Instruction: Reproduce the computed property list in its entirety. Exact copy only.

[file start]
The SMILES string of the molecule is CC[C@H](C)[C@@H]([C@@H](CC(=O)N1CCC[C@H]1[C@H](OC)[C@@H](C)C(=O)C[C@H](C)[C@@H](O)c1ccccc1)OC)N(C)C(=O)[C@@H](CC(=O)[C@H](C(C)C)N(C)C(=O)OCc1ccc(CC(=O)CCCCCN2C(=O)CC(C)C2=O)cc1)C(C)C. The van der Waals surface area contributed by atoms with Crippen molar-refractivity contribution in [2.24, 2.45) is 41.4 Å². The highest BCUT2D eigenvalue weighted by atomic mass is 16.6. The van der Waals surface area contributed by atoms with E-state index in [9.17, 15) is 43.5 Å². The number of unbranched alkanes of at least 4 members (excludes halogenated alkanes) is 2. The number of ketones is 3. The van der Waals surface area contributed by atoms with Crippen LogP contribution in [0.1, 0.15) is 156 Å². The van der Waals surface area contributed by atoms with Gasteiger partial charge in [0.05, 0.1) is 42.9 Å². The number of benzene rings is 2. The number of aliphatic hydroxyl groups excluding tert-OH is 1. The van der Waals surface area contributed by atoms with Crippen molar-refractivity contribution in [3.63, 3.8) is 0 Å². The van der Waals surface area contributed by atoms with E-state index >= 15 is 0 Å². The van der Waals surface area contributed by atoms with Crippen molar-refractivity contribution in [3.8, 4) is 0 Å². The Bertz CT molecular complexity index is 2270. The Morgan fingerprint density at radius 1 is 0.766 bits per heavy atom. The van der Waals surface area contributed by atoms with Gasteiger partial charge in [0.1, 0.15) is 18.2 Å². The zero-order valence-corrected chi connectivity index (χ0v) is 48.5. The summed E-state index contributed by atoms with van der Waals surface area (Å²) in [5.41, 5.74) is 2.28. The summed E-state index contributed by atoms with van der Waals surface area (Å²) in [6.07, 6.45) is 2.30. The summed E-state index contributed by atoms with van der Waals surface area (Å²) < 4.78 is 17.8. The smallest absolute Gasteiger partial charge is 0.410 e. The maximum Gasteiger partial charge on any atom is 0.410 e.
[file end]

The SMILES string of the molecule is CC[C@H](C)[C@@H]([C@@H](CC(=O)N1CCC[C@H]1[C@H](OC)[C@@H](C)C(=O)C[C@H](C)[C@@H](O)c1ccccc1)OC)N(C)C(=O)[C@@H](CC(=O)[C@H](C(C)C)N(C)C(=O)OCc1ccc(CC(=O)CCCCCN2C(=O)CC(C)C2=O)cc1)C(C)C. The van der Waals surface area contributed by atoms with Crippen molar-refractivity contribution in [2.24, 2.45) is 41.4 Å². The highest BCUT2D eigenvalue weighted by atomic mass is 16.6. The van der Waals surface area contributed by atoms with E-state index in [9.17, 15) is 43.5 Å². The number of unbranched alkanes of at least 4 members (excludes halogenated alkanes) is 2. The number of ketones is 3. The van der Waals surface area contributed by atoms with Crippen LogP contribution in [0.1, 0.15) is 156 Å². The van der Waals surface area contributed by atoms with Gasteiger partial charge in [0.05, 0.1) is 42.9 Å². The number of benzene rings is 2. The number of aliphatic hydroxyl groups excluding tert-OH is 1. The van der Waals surface area contributed by atoms with Crippen molar-refractivity contribution in [3.63, 3.8) is 0 Å². The van der Waals surface area contributed by atoms with E-state index >= 15 is 0 Å². The van der Waals surface area contributed by atoms with Crippen molar-refractivity contribution in [3.8, 4) is 0 Å². The Bertz CT molecular complexity index is 2270. The Morgan fingerprint density at radius 1 is 0.766 bits per heavy atom. The van der Waals surface area contributed by atoms with Gasteiger partial charge in [0.1, 0.15) is 18.2 Å². The zero-order valence-corrected chi connectivity index (χ0v) is 48.5. The summed E-state index contributed by atoms with van der Waals surface area (Å²) in [5.41, 5.74) is 2.28. The summed E-state index contributed by atoms with van der Waals surface area (Å²) in [6.07, 6.45) is 2.30. The summed E-state index contributed by atoms with van der Waals surface area (Å²) < 4.78 is 17.8. The smallest absolute Gasteiger partial charge is 0.410 e. The maximum Gasteiger partial charge on any atom is 0.410 e.